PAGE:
- Challenge #1: No segregation at source
- Challenge #2: Incorrect/inadequate segregation techniques
- Challenge #3: Slow adoption of in-house composting
- Challenge #4: Lack of monitoring in housing societies
- Problems faced by the government with respect to housing societies
- Key approaches for housing societies to manage waste better
As dire as India’s waste management scenario seems, there is a tremendous opportunity for nation-wide execution of practical and scalable solutions to meet the challenges.
Municipal solid waste in India comprises more than 40-60% biodegradable waste, 30-50% inert waste and 10-30% recyclable waste. To put a positive spin on these figures, at least half of India’s waste can be disposed naturally, efficiently and collectively by waste generators like housing societies, institutions and businesses on-site.
Housing societies, being bulk waste generators, play a major role in helping the city manage its waste. With a few on-site composting solutions, or even by responsibly segregating their waste, they can greatly reduce the burden on urban waste management infrastructure.
Let’s dive deeper into the current waste management challenges faced by housing societies in general.
Challenge #1: No segregation at source
Waste collection in housing societies takes place mostly through the local government or its empanelled vendors. In most cities, the lack of segregation at individual household levels presents several major challenges:
- Government in unable to segregate and process 100% of the collected waste
- Segregation is done under unsafe and hazardous conditions, posing health hazards and injuries to waste collectors
- Mixed waste is dumped in landfills
- Due to lack of infrastructure and poor enforcement of laws, waste piles up on the streets, in vacant sites and drains
All this begs the question,’why don’t societies segregate their waste?’
The main reasons are:
- Lack of awareness about segregation and waste management rules
- Habit of open dumping
- No strict rules that penalize non-segregation
- Availability of collectors who don’t refuse mixed waste
Tips for achieving 100% waste segregation
Select environmentally-conscious and responsible adults from the society or members of MC/RWA to form a waste management committee to conduct the following:
- Hold (virtual/physical) demonstrations in the society for residents, domestic help and housekeeping staff to understand and practice segregation
- Create awareness about the categories of household waste so that every home knows what items fall under dry, wet and hazardous waste.
- Form a support group online/ on WhatsApp to answer residents queries on waste
- Discourage non-segregation and reward residents who achieve 100% segregation
Challenge #2: Incorrect/inadequate segregation techniques
Even when residents have started to segregate waste at home, they don’t always follow the right procedure all the way to close the loop.
Wrong practices include:
- Source segregation without source reduction
Residents simply segregate without minimising the amount of waste generated.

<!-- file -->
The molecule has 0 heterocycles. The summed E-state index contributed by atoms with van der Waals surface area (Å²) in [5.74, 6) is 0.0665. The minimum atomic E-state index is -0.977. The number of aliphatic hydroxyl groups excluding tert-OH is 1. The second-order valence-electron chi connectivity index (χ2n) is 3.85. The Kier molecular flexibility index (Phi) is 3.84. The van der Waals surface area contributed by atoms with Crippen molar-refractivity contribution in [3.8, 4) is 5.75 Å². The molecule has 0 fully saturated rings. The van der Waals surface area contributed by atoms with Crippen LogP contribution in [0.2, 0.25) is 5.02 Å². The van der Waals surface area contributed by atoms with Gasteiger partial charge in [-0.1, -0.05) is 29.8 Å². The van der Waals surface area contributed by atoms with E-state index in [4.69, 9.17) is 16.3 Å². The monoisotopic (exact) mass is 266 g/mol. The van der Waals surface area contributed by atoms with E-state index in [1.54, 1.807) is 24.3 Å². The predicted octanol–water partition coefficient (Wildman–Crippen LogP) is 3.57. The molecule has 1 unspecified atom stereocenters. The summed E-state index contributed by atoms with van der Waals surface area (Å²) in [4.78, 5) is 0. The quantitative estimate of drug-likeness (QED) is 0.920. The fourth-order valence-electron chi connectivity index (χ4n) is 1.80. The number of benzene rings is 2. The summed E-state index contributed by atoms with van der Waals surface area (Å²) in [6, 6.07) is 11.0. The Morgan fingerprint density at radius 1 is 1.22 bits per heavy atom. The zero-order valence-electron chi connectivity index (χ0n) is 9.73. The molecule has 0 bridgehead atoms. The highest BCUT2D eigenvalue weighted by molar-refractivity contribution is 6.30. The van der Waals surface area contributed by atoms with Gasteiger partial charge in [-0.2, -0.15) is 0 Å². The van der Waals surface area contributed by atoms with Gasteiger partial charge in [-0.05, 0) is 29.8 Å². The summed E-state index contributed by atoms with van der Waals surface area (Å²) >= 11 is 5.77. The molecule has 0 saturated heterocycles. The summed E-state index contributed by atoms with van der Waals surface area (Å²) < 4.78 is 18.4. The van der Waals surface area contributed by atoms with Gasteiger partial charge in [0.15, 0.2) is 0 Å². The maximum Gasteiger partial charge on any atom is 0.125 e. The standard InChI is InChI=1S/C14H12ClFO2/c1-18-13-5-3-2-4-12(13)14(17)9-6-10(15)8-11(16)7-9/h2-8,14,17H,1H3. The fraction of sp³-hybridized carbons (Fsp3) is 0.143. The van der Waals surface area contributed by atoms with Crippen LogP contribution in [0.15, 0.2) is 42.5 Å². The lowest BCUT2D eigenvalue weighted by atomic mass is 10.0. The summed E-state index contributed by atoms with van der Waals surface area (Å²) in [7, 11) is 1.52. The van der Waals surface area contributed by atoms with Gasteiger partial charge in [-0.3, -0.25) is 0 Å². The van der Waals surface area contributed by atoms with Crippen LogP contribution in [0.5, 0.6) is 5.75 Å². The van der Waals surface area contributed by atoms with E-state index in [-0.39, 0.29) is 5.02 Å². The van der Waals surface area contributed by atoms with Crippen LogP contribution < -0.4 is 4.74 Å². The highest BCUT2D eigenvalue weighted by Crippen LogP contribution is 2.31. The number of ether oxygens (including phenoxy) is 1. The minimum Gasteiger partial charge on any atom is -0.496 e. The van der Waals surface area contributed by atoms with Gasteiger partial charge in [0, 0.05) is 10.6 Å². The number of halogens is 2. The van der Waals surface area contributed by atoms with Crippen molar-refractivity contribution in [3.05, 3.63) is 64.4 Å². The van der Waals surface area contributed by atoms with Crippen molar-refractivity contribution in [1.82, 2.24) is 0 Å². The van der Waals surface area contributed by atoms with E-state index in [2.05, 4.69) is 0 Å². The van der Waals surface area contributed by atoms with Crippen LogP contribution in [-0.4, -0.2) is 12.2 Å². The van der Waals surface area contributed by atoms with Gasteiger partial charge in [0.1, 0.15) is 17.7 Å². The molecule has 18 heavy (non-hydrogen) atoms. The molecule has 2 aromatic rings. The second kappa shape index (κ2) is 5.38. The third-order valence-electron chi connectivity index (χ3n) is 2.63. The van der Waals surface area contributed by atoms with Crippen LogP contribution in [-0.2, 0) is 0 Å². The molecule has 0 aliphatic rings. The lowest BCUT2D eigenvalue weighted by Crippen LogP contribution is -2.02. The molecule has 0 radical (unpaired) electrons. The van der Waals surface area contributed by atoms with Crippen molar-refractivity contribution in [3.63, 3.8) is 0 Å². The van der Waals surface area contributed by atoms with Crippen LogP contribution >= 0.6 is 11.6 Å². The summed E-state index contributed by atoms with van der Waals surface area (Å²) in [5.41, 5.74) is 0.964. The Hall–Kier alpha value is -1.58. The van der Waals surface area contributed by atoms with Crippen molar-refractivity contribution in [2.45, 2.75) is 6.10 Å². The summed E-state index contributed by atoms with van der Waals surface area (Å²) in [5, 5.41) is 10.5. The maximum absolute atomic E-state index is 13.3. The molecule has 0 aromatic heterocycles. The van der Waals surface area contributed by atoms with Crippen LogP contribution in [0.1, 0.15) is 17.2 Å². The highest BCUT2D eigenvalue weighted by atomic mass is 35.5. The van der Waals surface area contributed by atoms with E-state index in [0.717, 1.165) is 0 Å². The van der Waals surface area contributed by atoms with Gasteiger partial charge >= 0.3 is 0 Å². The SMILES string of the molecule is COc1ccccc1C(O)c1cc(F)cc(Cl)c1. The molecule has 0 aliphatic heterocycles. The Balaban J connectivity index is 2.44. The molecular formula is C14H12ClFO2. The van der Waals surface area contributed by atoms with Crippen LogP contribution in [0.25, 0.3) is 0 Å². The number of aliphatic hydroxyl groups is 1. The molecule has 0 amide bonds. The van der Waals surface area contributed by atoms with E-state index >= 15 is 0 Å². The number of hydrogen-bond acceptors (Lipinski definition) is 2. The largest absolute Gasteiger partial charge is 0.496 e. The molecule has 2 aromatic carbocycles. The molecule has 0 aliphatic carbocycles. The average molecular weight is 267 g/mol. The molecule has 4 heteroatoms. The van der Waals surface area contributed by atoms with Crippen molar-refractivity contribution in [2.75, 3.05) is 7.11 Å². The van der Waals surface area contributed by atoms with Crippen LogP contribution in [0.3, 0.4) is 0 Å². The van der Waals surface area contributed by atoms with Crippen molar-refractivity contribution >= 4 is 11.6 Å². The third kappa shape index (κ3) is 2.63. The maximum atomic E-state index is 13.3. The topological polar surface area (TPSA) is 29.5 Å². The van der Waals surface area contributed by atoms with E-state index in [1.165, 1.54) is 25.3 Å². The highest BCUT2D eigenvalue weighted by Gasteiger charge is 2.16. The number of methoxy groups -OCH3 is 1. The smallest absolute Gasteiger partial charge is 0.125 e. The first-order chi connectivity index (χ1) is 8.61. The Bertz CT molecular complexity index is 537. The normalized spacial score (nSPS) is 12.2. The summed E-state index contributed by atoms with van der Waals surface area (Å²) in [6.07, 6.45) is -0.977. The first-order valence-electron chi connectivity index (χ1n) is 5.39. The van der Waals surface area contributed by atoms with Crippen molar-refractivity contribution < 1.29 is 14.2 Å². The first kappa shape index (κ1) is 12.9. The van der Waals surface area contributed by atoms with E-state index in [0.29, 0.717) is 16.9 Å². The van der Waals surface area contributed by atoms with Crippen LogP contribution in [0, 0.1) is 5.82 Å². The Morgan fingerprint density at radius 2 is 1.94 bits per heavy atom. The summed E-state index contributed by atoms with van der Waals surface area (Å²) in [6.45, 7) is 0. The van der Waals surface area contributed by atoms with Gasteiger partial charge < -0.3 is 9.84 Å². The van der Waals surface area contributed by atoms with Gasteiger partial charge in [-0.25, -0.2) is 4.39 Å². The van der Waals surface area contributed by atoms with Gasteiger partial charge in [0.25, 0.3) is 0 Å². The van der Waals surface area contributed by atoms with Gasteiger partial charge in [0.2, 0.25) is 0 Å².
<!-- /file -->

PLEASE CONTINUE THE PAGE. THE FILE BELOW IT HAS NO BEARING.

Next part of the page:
Solution: Practice the 4 Rs (refuse, reduce, reuse, recycle)
2. Hazardous waste is not sealed and labeled
Waste passes through multiple hands before final disposal. If domestic hazardous waste (diapers, sanitary napkins, glass shards, chemicals,etc.) is not labelled it ends up causing illness and injuries to waste collectors.
Solution: Wrap hazardous waste securely, double bag it with a label and seal it tightly.
3. Excessive use of garbage liners/bags
Dry and wet waste are separated in two garbage bags, doubling the volume of plastic waste.
Solution: Compost wet waste at home or cover it with newspaper before dumping. Dump the dry waste directly without garbage liners in the municipal waste collection truck.
4. Incorrect disposal of e-waste
Waste such as tube lights are carelessly disposed of, often mixed with other kinds of waste. Broken tube lights are a major source of mercury poisoning.
Solution: Hand over all e-waste separately to the collection agency. RWA can organise e-waste collection drives at regular intervals.
Challenge #3: Slow adoption of in-house composting
Three major obstacles stand in the way of individual/community composting:
- The misconception that composting is smelly and attracts maggots and flies
- Lack of interest and low enthusiasm
- Budgetary constraints
What are the possible solutions?
Waste committee members should lead by example and start composting wet waste at home or at a smaller scale in a common area initially. Show small, incremental sprints towards successful composting to generate interest and participation gradually. Laws of collective behaviour suggest that if someone sees their neighbours doing something together, they’re compelled to join in to be socially included. Once enough momentum is gathered, the society can invest in larger community composting systems. For societies that need to compost on-site, vendor based composting solutions are an ideal first step.
Budget limitations concerning community composting can be addressed by starting low cost/DIY home composting solutions at first and scaling them up in the future.
Challenge #4: Lack of monitoring in housing societies
This can be considered the most important factor that decides the success of your waste management practices. Societies are often found starting waste reduction, segregation and composting measures with enough involvement in the beginning but slowly lose interest and resort to old habits of mixing waste and producing more waste.